After a big lunch, it’s time for shot of coffee.  Just around the corner, tucked inside a space the size of a walk-in closet is Laughing Man Coffee Company founded by Australian actor and Academy Award winner, Hugh Jackman.  With its motto, “All Be Happy,” this coffee shop sells fair trade beans from developing countries and sends its profits to help farmers through the Laughing Man Foundation.   From a shot of espresso to a cold brew, they’ll serve up whatever a caffeinated heart desires anytime of the day. This is the original of two locations in New York. Customers are invited to sit outside and enjoy a few sips in the quaint mini park out front, replete with outdoor benches and artificial turf.

2 p.m. – Head to the High Line

A popular city activity is walking the High Line.

This is what vision and innovation can do for an unused blighted area of town.  Open since 2009, the High Line is a 1.45-mile linear park that runs along the old, elevated freight rail line tracks on Manhattan’s west side near Hudson Yards. Enjoy a leisurely stroll and soak in the juxtaposition of nature, art and cool building design. Take a selfie by Robert Indiana’s newly installed The LOVE Sculpture statues in front of the funky Zaha Hahid condo building.  Horticulturists at heart can literally stop and smell the flowers while they soak in the more than 100,000 varieties of greenery and flowers grown and cared for here. Find one of the unique resting spots, such as the 10th Avenue Square and Overlook, to rest and soak in the scenery.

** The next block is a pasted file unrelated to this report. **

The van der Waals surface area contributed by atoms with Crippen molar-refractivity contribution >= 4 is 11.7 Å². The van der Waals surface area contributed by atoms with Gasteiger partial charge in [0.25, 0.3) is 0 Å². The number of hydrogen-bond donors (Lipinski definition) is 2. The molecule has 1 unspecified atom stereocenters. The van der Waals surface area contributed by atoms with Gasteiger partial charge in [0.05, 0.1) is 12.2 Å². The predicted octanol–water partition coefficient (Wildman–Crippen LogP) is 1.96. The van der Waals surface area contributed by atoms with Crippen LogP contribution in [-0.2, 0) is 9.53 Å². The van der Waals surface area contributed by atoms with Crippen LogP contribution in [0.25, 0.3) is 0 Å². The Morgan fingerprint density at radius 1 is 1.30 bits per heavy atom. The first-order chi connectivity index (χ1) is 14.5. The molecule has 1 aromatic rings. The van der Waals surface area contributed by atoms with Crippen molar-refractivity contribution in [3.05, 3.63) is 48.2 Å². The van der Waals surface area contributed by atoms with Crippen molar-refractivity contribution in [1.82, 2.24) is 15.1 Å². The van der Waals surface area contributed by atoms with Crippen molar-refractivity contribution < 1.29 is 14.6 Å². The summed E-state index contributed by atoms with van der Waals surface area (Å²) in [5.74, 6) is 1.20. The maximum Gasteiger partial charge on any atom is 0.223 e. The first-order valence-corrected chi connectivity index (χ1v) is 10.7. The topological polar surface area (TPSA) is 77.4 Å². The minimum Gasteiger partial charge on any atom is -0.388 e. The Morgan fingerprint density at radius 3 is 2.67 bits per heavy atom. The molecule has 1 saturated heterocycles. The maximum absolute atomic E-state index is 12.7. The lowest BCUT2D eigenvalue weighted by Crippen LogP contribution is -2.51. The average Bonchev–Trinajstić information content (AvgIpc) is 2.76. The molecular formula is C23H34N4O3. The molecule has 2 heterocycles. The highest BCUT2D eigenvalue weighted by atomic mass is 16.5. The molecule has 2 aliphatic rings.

3:30 p.m. – Climb the Vessel

The Vessel is one of New York City’s newest attractions.

Time to climb! The Vessel is New York’s newest attraction and it won’t disappoint.  It opened to much fanfare this year in March and anchors the Related Group’s latest neighborhood project, Hudson Yards.  What looks like a rose colored, upside-down vase, fans out from the bottom up and boasts 2,500 steps and 80 landings.  The higher the climb, the better the views of the city and the river.  This a Thomas Heatherwick design and is meant to be appreciated as an interactive piece of art.  For those who don’t want to climb, the Vessel is also a great backdrop for selfies!